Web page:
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Background:

  • Source: Likely a boost converter IC (30v)
  • Load: max 4mA (with 0.1mA accuracy), resistance varies (~1k-100k ohms).
  • Need an MCU to control the constant-current output, ideally it can also monitor load impedance to deter short circuits.
  • Similar to this post: High voltage adjustable constant current source controlled by MCU but lower voltage requirement.

More Info:

I'm trying to build a high-power current-controlled source that can be adjusted using a microcontroller (like an ESP32). I've explored the LM317 as a potential option (by tying the adj pin to Vout), but it didn't get the results I'm looking for.

The advice I've gotten so far is as follows:

  • Build a high-voltage current pump (outside my scope of knowledge) or
  • Measure the output current (from a boost converter) using a very small shunt & current sense amp, and then read it into the micro to adjust the output voltage/maintain the correct current.

Can someone explain common solutions for current-controlled sources and how I might control the output using an MCU? I'm also a bit confused if I should also control the boost converter to ensure the constant-current source has enough voltage.

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    \$\begingroup\$ If you can suffer low side current sensing and control then this would be very straightforward with a microcontroller. Adding some more requirements such as bandwidth, tolerance to overcurrent and load characteristics would improve the quality of the answers you’ll receive. \$\endgroup\$
    – Bryan
    Commented Nov 22, 2022 at 17:59
  • \$\begingroup\$ Instead of thinking current-controlled source, think voltage-supply that monitors current instead of voltage and tries to keep that constant. Or a voltage source that always operates in current-limiting mode. The hardware is quite similar if not identical. Just the control is different. \$\endgroup\$
    – DKNguyen
    Commented Nov 22, 2022 at 18:22
  • \$\begingroup\$ @DKNguyen Would that align with the second solution I mentioned? It seems like a good idea just trying to understand if it's actually effective compared to a true current-controlled source? \$\endgroup\$
    – Dionysus
    Commented Nov 22, 2022 at 18:25
  • \$\begingroup\$ @JakeAdler Technically yes, but it would be faster to just have the MCU control the switching directly than to try and use the adjust pin on a boost controller. The adjust pin on a boost controller will only have limited adjustment range which means the available output voltages will be smaller. There might be control loop issues trying to mix the two together. \$\endgroup\$
    – DKNguyen
    Commented Nov 22, 2022 at 18:27
  • \$\begingroup\$ @DKNguyen Can you elaborate on what the MCU is switching other then the adjust pin? (still a noobie) \$\endgroup\$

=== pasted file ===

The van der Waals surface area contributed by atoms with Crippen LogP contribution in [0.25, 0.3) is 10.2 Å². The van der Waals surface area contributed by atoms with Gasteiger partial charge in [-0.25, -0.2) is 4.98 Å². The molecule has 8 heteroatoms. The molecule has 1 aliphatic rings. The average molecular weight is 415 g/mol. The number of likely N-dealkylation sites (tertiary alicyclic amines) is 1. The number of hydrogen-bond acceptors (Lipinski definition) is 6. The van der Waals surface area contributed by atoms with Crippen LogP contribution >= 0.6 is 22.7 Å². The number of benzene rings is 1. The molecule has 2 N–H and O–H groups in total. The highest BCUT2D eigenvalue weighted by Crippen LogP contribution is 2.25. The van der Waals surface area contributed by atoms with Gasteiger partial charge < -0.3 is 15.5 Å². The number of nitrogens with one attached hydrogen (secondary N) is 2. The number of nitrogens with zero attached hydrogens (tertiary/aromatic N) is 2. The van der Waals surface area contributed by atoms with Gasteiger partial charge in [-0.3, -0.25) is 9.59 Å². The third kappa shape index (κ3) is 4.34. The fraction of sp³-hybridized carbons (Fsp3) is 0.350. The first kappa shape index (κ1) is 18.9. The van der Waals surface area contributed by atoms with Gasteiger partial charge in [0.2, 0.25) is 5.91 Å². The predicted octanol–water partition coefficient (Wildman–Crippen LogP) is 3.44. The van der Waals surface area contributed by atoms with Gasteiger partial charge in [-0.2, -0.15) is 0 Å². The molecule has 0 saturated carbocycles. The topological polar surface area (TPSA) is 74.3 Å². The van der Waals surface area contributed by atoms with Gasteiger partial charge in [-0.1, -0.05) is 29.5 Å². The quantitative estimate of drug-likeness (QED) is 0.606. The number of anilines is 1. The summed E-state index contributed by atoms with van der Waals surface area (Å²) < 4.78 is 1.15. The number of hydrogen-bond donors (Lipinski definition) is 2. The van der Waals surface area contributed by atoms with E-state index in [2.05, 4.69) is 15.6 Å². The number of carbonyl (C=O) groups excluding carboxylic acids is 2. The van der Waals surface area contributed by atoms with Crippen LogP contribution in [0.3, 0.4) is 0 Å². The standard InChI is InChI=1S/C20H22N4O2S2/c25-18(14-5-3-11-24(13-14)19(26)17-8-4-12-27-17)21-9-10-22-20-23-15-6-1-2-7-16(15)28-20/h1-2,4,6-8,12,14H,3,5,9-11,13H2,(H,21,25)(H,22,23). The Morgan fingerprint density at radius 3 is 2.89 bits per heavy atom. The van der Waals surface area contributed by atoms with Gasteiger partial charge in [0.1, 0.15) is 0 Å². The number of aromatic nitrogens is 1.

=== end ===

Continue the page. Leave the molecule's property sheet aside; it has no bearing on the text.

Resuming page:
– Dionysus
    Commented Nov 22, 2022 at 18:32

1 Answer 1

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For that voltage and current you should be able to do it with an opamp and a couple of transistors like this: enter image description here enter image description here

The opamp senses the voltage across R2 and compares it to the input voltage V1, then drives the transistors, a Sziklai pair, so that the voltage across R2 is the same as the input voltage. From Ohm's law the current will be the voltage divided by the resistance and Q1's collector current will be nearly the same (plus Q2's base current which should be negligible).

You could use a micro with an analog output to supply the input voltage, I've selected R2 to give 0.1 mA per 25 mV with 1 V giving 4 mA.

I used 48 V for the supply, as that's generally considered the limit of what's considered 'low voltage'. You could increase this if you need more but then you get into 'high voltage' and you need to worry more about safety.

The opamp used is going to need to be able to work with a single supply and rail to rail, LT1006A works in simulation.

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  • \$\begingroup\$ So I'd attach the micro to V1, the boost to V2 - just confused where the output would be. \$\endgroup\$
    – Dionysus
    Commented Nov 22, 2022 at 18:44
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    \$\begingroup\$ @JakeAdler See R1 labeled 'load'? That's where your load goes, between the supply voltage and the emitter of Q1. This is a low side sensing circuit, meaning it senses the current in what we normally consider the ground side of the load. If that's not possible, for instance if you have a load that's grounded, you would need to use high side sensing which I believe is a little more difficult, but the idea is the same, sense the voltage across a fixed resistor and adjust the drive to keep it at a certain value. \$\endgroup\$
    – GodJihyo
    Commented Nov 22, 2022 at 18:54

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